U.S. making operation control transfer more difficult

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U.S. making operation control transfer more difficult

Gen. Park Han-ki, chairman of South Korea's Joint Chiefs of Staff (JCS), left, and Gen. Mark Milley, Chairman of the U.S. JCS, enter a conference at Seoul's Ministry of National Defense in November 2019. [NEWS1]

Gen. Park Han-ki, chairman of South Korea's Joint Chiefs of Staff (JCS), left, and Gen. Mark Milley, Chairman of the U.S. JCS, enter a conference at Seoul's Ministry of National Defense in November 2019. [NEWS1]

 
The United States has increased the number of criteria to be assessed for the transfer of wartime operational control (Opcon) to South Korea, according to military sources in Seoul.
 
Multiple sources attested Monday the number of items on the core Mission Essential Task List (METL), which is used to assess and verify the combat capabilities of allied forces, increased from 90 to 155, effectively raising the bar for Seoul to recover operational control within President Moon Jae-in’s term, which ends in 2022.  
 
“Among the items added to the list are several that are not easy to achieve, meaning there could be hurdles to the timetable on Opcon transfer in the future,” said one source.
 
The bulking up of the criteria was apparently made on the request of U.S. Forces Korea (USFK) Commander Gen. Robert Abrams, sources said. The revised list was submitted to the Blue House in May.  
 
The recovery of operational control has been a key goal of successive presidential administrations in Seoul, as it would allow a South Korean four-star general to command allied forces on its soil in the event of a war on the peninsula. Since the 1950-53 Korean War, that power has been in the hands of the USFK commander.  
 
The allies had agreed to the Opcon transfer on the basis of extensive assessments of South Korea’s military capabilities, including verifications of Seoul’s initial operational capability (IOC), full operational capability (FOC) and full mission capability.  
 
Last August, the allies verified a total of 90 items on a checklist to test South Korea’s IOC. This year’s planned assessment for FOC, the next step in the process, will require verification of the same criteria plus 65 more, totaling 155 items. Then, full mission capability will be evaluated sometime later.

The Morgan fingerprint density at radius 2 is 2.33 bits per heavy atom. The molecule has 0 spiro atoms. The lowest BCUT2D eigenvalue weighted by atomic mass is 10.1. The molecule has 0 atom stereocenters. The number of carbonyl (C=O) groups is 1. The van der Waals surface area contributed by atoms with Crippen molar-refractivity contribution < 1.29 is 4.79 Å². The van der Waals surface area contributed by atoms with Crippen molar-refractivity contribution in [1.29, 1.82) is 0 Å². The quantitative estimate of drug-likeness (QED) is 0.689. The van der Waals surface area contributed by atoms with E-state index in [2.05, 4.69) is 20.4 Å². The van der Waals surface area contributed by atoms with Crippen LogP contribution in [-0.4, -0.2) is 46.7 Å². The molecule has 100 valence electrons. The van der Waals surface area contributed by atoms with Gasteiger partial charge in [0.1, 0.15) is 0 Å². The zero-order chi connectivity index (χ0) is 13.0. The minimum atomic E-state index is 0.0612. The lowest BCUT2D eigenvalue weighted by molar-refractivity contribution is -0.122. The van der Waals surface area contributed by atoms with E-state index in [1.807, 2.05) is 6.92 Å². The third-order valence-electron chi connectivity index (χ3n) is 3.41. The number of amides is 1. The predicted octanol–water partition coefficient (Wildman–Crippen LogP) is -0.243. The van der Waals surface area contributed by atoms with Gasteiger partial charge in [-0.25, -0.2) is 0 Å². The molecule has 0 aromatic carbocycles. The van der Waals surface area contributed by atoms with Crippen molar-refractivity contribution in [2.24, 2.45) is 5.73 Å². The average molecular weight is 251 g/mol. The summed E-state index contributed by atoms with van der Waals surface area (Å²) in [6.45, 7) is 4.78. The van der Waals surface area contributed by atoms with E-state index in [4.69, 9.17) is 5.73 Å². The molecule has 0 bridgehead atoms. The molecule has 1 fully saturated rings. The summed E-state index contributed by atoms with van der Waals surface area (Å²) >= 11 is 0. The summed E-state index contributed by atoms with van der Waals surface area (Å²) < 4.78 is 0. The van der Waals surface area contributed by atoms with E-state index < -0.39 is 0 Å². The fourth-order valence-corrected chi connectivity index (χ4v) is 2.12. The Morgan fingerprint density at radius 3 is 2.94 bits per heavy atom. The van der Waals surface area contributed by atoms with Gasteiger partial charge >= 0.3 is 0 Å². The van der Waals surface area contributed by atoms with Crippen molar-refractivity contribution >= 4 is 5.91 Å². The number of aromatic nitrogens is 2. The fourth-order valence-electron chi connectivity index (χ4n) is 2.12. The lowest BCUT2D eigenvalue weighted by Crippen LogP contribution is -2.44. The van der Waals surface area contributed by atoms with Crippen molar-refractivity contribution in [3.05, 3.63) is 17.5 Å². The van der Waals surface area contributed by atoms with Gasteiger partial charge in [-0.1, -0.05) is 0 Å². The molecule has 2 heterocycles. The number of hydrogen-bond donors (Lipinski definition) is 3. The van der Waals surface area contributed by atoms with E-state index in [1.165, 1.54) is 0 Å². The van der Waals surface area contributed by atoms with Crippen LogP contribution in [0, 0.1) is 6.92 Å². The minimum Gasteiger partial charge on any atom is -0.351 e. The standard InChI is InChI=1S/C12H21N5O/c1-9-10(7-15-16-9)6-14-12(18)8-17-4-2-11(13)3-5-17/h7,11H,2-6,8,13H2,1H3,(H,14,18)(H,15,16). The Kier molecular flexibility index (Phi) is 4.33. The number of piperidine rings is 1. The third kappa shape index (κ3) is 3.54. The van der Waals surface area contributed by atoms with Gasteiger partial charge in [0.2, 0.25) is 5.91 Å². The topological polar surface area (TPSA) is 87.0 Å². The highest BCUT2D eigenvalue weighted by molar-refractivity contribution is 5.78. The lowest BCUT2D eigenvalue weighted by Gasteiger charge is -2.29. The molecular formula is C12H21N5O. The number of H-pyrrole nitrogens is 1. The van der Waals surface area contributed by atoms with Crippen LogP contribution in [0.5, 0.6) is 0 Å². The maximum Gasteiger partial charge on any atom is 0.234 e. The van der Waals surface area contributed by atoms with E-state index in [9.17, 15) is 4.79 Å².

The strengthened criteria adds a major impediment to Seoul’s Opcon plan, which had already been delayed significantly after the FOC assessment was taken off the agenda for this month’s combined military exercises owing to U.S. reluctance to push forward a large-scale drill amid the ongoing Covid-19 pandemic.  
 
While some in Seoul’s military welcomed the decision as a chance to ensure the Opcon transfer isn’t rushed to meet a political timetable, others are expressing concern at what they construe to be a sign of Washington not wanting to relinquish Opcon to Seoul.  
 
Kim Jeong-seop, a leading researcher at the Sejong Institute, in an op-ed on Thursday, criticized the United States for insisting on outdated and overly stringent criteria on the Opcon transfer.  
 
A former Deputy Minister for Planning and Coordination at the Ministry of National Defense until last June, Kim said the criteria for the Opcon transfer should mainly focus on South Korean commanders’ capacity to lead allied forces through a joint command structure rather than the Korean military’s combat abilities themselves.  
 
“The current Opcon transfer assessment method is vulnerable to external factors like the Covid-19 crisis as well as the United States’ [shifting] position on the matter,” Kim wrote.  
 
According to one high-ranking military officer in Seoul, fears are pervasive that the United States will use South Korea’s failure to meet any of the criteria listed as an excuse to delay the Opcon transfer.  
 
“The Blue House too is keeping a close watch on U.S. movements on Opcon after its recent national security team reshuffle,” the source said.
 
BY PARK YONG-HAN   [shim.kyuseok@joongang.co.kr]

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